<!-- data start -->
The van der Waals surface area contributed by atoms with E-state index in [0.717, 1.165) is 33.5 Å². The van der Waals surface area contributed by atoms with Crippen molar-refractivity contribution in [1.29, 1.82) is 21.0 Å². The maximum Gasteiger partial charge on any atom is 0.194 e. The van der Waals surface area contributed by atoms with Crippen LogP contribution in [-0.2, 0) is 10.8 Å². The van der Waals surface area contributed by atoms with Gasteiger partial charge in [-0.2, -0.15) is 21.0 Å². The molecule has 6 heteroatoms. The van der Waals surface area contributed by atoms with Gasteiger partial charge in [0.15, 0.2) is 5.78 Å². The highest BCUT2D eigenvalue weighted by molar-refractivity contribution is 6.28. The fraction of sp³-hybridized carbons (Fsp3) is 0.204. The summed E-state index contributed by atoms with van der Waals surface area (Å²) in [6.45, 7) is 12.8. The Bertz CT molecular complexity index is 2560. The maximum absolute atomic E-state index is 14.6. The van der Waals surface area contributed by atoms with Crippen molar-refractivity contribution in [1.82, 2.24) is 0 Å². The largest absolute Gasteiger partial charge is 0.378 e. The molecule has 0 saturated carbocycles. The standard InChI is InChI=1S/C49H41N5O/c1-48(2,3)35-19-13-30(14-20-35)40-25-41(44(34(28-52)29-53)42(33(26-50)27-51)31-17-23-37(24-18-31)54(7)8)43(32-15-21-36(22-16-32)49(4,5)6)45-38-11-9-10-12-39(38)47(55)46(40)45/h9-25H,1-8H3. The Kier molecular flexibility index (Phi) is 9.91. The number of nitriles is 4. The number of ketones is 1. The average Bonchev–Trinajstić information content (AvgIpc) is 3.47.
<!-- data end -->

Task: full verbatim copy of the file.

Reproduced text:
The van der Waals surface area contributed by atoms with E-state index in [0.717, 1.165) is 33.5 Å². The van der Waals surface area contributed by atoms with Crippen molar-refractivity contribution in [1.29, 1.82) is 21.0 Å². The maximum Gasteiger partial charge on any atom is 0.194 e. The van der Waals surface area contributed by atoms with Crippen LogP contribution in [-0.2, 0) is 10.8 Å². The van der Waals surface area contributed by atoms with Gasteiger partial charge in [-0.2, -0.15) is 21.0 Å². The molecule has 6 heteroatoms. The van der Waals surface area contributed by atoms with Gasteiger partial charge in [0.15, 0.2) is 5.78 Å². The highest BCUT2D eigenvalue weighted by molar-refractivity contribution is 6.28. The fraction of sp³-hybridized carbons (Fsp3) is 0.204. The summed E-state index contributed by atoms with van der Waals surface area (Å²) in [6.45, 7) is 12.8. The Bertz CT molecular complexity index is 2560. The maximum absolute atomic E-state index is 14.6. The van der Waals surface area contributed by atoms with Crippen molar-refractivity contribution in [1.82, 2.24) is 0 Å². The largest absolute Gasteiger partial charge is 0.378 e. The molecule has 0 saturated carbocycles. The standard InChI is InChI=1S/C49H41N5O/c1-48(2,3)35-19-13-30(14-20-35)40-25-41(44(34(28-52)29-53)42(33(26-50)27-51)31-17-23-37(24-18-31)54(7)8)43(32-15-21-36(22-16-32)49(4,5)6)45-38-11-9-10-12-39(38)47(55)46(40)45/h9-25H,1-8H3. The Kier molecular flexibility index (Phi) is 9.91. The number of nitriles is 4. The number of ketones is 1. The average Bonchev–Trinajstić information content (AvgIpc) is 3.47.